The cost of raising a child in the United States continues to rise. In its latest annual report, the U.S. Department of Agriculture says middle income families with a child born in 2013 can expect to spend more than $240,000 before that child turns 18. And sending that child to college more than doubles that amount. VOA’s Deborah Block visited with a couple with one child in Alexandria, Virginia, to learn if the report reflects their lifestyle.
Video

Video Chaotic Afghan Vote Recount Threatens Nation’s Future

Afghanistan’s troubled presidential election continues to be rocked by turmoil as an audit of the ballots drags on. The U.N. says the recount will not be completed before September 10. Observers say repeated disputes and delays are threatening the orderly transfer of power and could have dangerous consequences. VOA correspondent Meredith Buel reports.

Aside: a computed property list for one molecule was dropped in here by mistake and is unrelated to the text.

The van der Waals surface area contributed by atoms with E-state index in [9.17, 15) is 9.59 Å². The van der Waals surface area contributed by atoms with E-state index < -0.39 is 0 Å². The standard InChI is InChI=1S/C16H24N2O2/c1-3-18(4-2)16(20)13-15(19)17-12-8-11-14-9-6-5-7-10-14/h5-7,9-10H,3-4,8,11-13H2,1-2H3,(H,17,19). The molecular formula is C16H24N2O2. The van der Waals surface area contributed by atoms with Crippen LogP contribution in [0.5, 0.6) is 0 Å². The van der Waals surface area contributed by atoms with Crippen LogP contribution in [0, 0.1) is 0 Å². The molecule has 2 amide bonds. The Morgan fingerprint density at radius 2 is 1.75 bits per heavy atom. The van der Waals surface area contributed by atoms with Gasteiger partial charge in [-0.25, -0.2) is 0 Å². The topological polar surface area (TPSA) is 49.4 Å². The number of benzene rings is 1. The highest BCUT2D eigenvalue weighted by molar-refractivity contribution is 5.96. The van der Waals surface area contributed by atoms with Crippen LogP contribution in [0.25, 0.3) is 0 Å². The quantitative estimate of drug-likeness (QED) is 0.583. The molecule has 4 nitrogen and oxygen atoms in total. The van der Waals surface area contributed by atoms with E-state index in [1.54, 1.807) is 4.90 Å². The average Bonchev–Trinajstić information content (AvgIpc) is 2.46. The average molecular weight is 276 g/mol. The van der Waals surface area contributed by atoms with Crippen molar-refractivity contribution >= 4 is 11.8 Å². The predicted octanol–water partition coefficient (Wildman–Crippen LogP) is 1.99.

Video

Video Ukraine Battles Pro-Russia Rebel Assault

After NATO concluded an emergency meeting to discuss the crisis in eastern Ukraine, the country is struggling to contain heavy fighting near the strategic port of Mariupol, on the Azov Sea. Separatist rebels are trying to capture the city, allegedly with Russian military help, and Ukraine's defense forces are digging in. VOA's Daniel Schearf spoke with analysts about what lies ahead for Ukraine.
Video

Video Growing Business Offers Paint with a Twist of Wine

Two New Orleans area women started a small business seven years ago with one thing in mind: to help their neighbors relieve the stress of coping with a hurricane's aftermath. Today their business, which pairs painting and a little bit of wine, has become one of the fastest growing franchises across the U.S. VOA’s June Soh met the entrepreneurs at their newest franchise location in the Washington suburbs.
Video

Video Ebola Vaccine Trials To Begin Next Week

The National Institutes of Health says it is launching early stage trials of a vaccine to prevent the Ebola virus, which has infected or killed thousands of people across West Africa. The World Health Organization says Ebola could infect more than 20,000 people across the region by the time the outbreak is over. The epidemic has health experts and governments scrambling to prevent more people from becoming infected. Zlatica Hoke has more.